The judiciary of Bangladesh is bound to change quite drastically given the extent of technological change and its possible applications. The predominantly analogue system that prevails within the judicial system will become increasingly digitised leading to a faster, more efficient and more effective judiciary.

Not unlike other transitioning developing countries, the judicial system in Bangladesh faces certain constraints and bottlenecks. The largely independent judicial system lacks performance measurement benchmarks and a nation-wide standardised case management process. With over 3 million cases, the backlog is mind-boggling. It takes an inordinately long time for each case to be resolved even as litigation costs keep mounting. Worse still, information related is not readily available adding to the inconvenience of the already distressed citizen seeking recourse. Sadly but surely, the vulnerable and marginalised sections of the society suffer.


The advent of e-governance and services through the Bangladesh national portal, guided by the idea of digital Bangladesh, has heightened focus on the need to develop user-friendly quality web portal services to the judiciary — one of the three organs of the state. The national portal has already shown that it can lead Bangladesh towards an integrated approach making e-government services more accessible. The judicial portal, in this context, has created a huge impact on the justice system in its attempt to connect it with citizens from remote pockets of Bangladesh.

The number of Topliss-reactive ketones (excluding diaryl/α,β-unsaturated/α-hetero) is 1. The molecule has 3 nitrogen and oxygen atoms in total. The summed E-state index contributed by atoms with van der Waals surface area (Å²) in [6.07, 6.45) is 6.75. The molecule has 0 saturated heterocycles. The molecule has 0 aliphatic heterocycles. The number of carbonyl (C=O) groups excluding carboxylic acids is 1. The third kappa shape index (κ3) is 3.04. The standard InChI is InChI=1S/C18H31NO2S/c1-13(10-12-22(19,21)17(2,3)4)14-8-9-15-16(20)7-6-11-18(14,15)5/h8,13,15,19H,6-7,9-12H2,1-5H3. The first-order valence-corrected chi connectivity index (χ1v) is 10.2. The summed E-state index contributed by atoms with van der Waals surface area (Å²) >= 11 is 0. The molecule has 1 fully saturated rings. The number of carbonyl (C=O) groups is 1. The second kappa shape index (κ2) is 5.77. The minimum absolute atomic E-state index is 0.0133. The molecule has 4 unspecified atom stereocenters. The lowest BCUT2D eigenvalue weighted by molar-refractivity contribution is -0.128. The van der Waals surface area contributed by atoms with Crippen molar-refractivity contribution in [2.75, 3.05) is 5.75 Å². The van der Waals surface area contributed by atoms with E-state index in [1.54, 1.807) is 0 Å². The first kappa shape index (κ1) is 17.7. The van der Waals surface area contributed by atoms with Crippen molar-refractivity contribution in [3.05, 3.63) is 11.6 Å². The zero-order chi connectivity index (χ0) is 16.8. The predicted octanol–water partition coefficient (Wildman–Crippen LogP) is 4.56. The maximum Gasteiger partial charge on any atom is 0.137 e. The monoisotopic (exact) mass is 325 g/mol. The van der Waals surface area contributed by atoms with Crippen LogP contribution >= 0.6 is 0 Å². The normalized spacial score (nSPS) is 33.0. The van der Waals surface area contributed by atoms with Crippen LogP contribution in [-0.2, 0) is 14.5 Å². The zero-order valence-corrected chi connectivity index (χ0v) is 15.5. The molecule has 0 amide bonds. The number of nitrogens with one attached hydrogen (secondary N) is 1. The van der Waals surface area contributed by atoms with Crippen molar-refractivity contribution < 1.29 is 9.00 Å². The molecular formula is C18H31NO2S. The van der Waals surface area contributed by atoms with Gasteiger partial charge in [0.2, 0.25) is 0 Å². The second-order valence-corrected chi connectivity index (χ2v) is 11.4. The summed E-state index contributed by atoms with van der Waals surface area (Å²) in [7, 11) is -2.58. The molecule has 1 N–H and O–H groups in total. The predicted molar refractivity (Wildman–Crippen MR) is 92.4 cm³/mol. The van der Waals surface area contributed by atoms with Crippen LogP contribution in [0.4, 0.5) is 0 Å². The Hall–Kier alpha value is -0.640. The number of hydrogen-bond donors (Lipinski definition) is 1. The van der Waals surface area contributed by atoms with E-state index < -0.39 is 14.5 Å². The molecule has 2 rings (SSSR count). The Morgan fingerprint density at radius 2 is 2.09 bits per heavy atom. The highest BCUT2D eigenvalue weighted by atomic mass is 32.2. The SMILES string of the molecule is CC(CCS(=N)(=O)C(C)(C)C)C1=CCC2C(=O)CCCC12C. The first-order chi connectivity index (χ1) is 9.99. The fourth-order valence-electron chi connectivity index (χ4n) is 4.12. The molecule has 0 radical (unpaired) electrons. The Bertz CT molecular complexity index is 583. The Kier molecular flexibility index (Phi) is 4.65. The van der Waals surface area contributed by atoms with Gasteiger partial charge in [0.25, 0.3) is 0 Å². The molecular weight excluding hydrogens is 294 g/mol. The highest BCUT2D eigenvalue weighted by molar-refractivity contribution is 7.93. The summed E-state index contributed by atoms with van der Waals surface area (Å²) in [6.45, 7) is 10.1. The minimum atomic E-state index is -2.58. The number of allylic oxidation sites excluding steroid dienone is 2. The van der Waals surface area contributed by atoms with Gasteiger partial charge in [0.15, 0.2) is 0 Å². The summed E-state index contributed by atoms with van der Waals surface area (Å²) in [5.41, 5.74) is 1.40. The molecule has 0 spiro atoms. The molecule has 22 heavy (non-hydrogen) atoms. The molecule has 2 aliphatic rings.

Originally designed to enhance judicial efficiency and transparency, deliver better services in terms of the citizen’s choice, options and rights and overcome the huge backlogs, the judicial portal will provide easy and ready access for the disadvantaged, women and the disabled. The portal will provide citizens with options to choose their lawyer or find out their designated notary public.

This portal will become the mother of all portals as far as the judiciary is concerned turning into a repository of all the information. Consequently the portals of the Supreme Court, district courts and other judicial institutions and organisations will be connected to this one, saving time and money.

This portal will pave the way to make firm inroads into a better and enviable justice system in Bangladesh. Its efficacy has not limited easy and ready access for the citizen, but extends to unprecedented media access and public scrutiny of its processes with regards to court hearings.

As a first step towards transforming courts into more public-friendly and less intimidating, the portal also encourages all office bearers of the judicial system to adopt an attitude of providing excellent civic service.

While the judicial portal has immense potential, the extent of its use will only depend on human resources and the willingness of people to put it to use.

*The writer is a  Joint District & Sessions Judge who is on attachment at the Access to Information (A2I) Programme at the Prime Ministers’ Office.